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Interpretable Deep Neural Network to Predict Estrogen Receptor Status from Haematoxylin-Eosin Images

  • Philipp Seegerer
  • Alexander BinderEmail author
  • René Saitenmacher
  • Michael Bockmayr
  • Maximilian Alber
  • Philipp Jurmeister
  • Frederick Klauschen
  • Klaus-Robert Müller
Chapter
  • 106 Downloads
Part of the Lecture Notes in Computer Science book series (LNCS, volume 12090)

Abstract

The eligibility for hormone therapy to treat breast cancer largely depends on the tumor’s estrogen receptor (ER) status. Recent studies show that the ER status correlates with morphological features found in Haematoxylin-Eosin (HE) slides. Thus, HE analysis might be sufficient for patients for whom the classifier confidently predicts the ER status and thereby obviate the need for additional examination, such as immunohistochemical (IHC) staining. Several prior works are limited by either the use of engineered features, multi-stage models that use features unspecific to HE images or a lack of explainability. To address these limitations, this work proposes an end-to-end neural network ensemble that shows state-of-the-art performance. We demonstrate that the approach also translates to the prediction of the cancer grade. Moreover, subsets can be selected from the test data for which the model can detect a positive ER status with a precision of 94% while classifying 13% of the patients. To compensate for the reduced interpretability of the model that comes along with end-to-end training, this work applies Layer-wise Relevance Propagation (LRP) to determine the relevant parts of the images a posteriori, commonly visualized as a heatmap overlayed with the input image. We found that nuclear and stromal morphology and lymphocyte infiltration play an important role in the classification of the ER status. This demonstrates that interpretable machine learning can be a vital tool for validating and generating hypotheses about morphological biomarkers.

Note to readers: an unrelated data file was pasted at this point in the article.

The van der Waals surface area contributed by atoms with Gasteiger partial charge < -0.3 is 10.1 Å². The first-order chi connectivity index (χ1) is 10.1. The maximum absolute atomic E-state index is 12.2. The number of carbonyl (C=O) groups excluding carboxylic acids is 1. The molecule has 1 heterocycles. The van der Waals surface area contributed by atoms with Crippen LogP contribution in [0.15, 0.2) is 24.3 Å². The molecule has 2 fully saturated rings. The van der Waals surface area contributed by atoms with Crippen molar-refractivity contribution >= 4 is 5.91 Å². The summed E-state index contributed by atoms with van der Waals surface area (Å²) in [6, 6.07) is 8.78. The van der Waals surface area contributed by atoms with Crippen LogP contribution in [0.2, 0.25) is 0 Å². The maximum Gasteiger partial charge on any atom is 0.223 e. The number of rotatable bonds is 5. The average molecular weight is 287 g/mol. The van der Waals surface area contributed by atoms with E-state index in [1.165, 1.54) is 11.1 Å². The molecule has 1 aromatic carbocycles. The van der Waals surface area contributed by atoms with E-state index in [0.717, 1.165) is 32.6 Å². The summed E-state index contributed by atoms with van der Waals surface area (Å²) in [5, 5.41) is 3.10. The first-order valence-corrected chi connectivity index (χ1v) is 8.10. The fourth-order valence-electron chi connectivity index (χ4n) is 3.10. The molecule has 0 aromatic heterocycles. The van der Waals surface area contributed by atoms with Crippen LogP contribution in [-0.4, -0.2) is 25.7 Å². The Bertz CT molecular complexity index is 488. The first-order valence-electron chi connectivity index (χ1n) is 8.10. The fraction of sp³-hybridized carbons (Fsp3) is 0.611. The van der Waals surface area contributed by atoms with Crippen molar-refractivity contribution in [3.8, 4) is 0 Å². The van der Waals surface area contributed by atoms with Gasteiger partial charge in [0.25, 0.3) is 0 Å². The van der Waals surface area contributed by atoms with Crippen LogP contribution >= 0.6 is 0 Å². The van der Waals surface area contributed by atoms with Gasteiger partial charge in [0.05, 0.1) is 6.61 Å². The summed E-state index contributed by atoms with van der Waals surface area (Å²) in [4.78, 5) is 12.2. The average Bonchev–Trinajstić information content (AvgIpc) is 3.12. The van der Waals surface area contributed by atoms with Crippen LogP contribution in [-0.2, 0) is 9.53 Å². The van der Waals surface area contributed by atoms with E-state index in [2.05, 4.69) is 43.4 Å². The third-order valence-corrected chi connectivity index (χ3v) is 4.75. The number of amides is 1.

Keywords

Digital pathology Deep learning Explainable AI 

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Copyright information

© Springer Nature Switzerland AG 2020

Authors and Affiliations

  • Philipp Seegerer
    • 1
  • Alexander Binder
    • 2
    Email author
  • René Saitenmacher
    • 1
  • Michael Bockmayr
    • 3
    • 6
  • Maximilian Alber
    • 3
  • Philipp Jurmeister
    • 3
  • Frederick Klauschen
    • 3
  • Klaus-Robert Müller
    • 1
    • 4
    • 5
  1. 1.Machine Learning GroupTechnical University BerlinBerlinGermany
  2. 2.Singapore University of Technology and Design (SUTD)SingaporeSingapore
  3. 3.Institute of PathologyCharité University HospitalBerlinGermany
  4. 4.Department of Brain and Cognitive EngineeringKorea UniversitySeoulKorea
  5. 5.Max-Planck-Institute for InformaticsSaarbrückenGermany
  6. 6.Department of Pediatric Hematology and OncologyUniversity Medical Center Hamburg-EppendorfHamburgGermany

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